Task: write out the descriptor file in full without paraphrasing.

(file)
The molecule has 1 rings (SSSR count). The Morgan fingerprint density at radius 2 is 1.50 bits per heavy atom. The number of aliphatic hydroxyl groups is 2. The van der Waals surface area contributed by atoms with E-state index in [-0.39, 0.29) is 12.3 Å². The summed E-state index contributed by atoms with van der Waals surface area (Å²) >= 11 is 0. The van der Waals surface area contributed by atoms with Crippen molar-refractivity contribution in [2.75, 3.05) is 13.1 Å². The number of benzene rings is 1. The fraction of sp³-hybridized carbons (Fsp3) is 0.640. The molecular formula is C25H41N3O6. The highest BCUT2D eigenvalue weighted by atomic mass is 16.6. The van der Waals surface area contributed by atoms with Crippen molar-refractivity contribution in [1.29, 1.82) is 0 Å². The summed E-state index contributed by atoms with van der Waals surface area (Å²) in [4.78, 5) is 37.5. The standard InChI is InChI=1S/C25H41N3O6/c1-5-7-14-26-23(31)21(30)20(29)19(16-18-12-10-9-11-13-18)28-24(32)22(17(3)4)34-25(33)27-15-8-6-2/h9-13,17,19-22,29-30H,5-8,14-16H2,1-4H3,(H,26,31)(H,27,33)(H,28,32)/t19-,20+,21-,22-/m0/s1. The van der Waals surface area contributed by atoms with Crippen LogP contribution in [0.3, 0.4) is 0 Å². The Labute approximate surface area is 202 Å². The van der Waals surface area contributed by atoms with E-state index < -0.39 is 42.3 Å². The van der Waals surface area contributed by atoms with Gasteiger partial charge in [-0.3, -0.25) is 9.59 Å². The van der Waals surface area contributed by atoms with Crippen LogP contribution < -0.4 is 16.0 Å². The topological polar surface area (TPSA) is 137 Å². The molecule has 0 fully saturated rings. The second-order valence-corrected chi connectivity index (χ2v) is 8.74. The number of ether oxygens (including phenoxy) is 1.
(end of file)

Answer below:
The molecule has 1 rings (SSSR count). The Morgan fingerprint density at radius 2 is 1.50 bits per heavy atom. The number of aliphatic hydroxyl groups is 2. The van der Waals surface area contributed by atoms with E-state index in [-0.39, 0.29) is 12.3 Å². The summed E-state index contributed by atoms with van der Waals surface area (Å²) >= 11 is 0. The van der Waals surface area contributed by atoms with Crippen molar-refractivity contribution in [2.75, 3.05) is 13.1 Å². The number of benzene rings is 1. The fraction of sp³-hybridized carbons (Fsp3) is 0.640. The molecular formula is C25H41N3O6. The highest BCUT2D eigenvalue weighted by atomic mass is 16.6. The van der Waals surface area contributed by atoms with Crippen molar-refractivity contribution in [1.29, 1.82) is 0 Å². The summed E-state index contributed by atoms with van der Waals surface area (Å²) in [4.78, 5) is 37.5. The standard InChI is InChI=1S/C25H41N3O6/c1-5-7-14-26-23(31)21(30)20(29)19(16-18-12-10-9-11-13-18)28-24(32)22(17(3)4)34-25(33)27-15-8-6-2/h9-13,17,19-22,29-30H,5-8,14-16H2,1-4H3,(H,26,31)(H,27,33)(H,28,32)/t19-,20+,21-,22-/m0/s1. The van der Waals surface area contributed by atoms with Crippen LogP contribution in [0.3, 0.4) is 0 Å². The Labute approximate surface area is 202 Å². The van der Waals surface area contributed by atoms with E-state index < -0.39 is 42.3 Å². The van der Waals surface area contributed by atoms with Gasteiger partial charge in [-0.3, -0.25) is 9.59 Å². The van der Waals surface area contributed by atoms with Crippen LogP contribution < -0.4 is 16.0 Å². The topological polar surface area (TPSA) is 137 Å². The molecule has 0 fully saturated rings. The second-order valence-corrected chi connectivity index (χ2v) is 8.74. The number of ether oxygens (including phenoxy) is 1.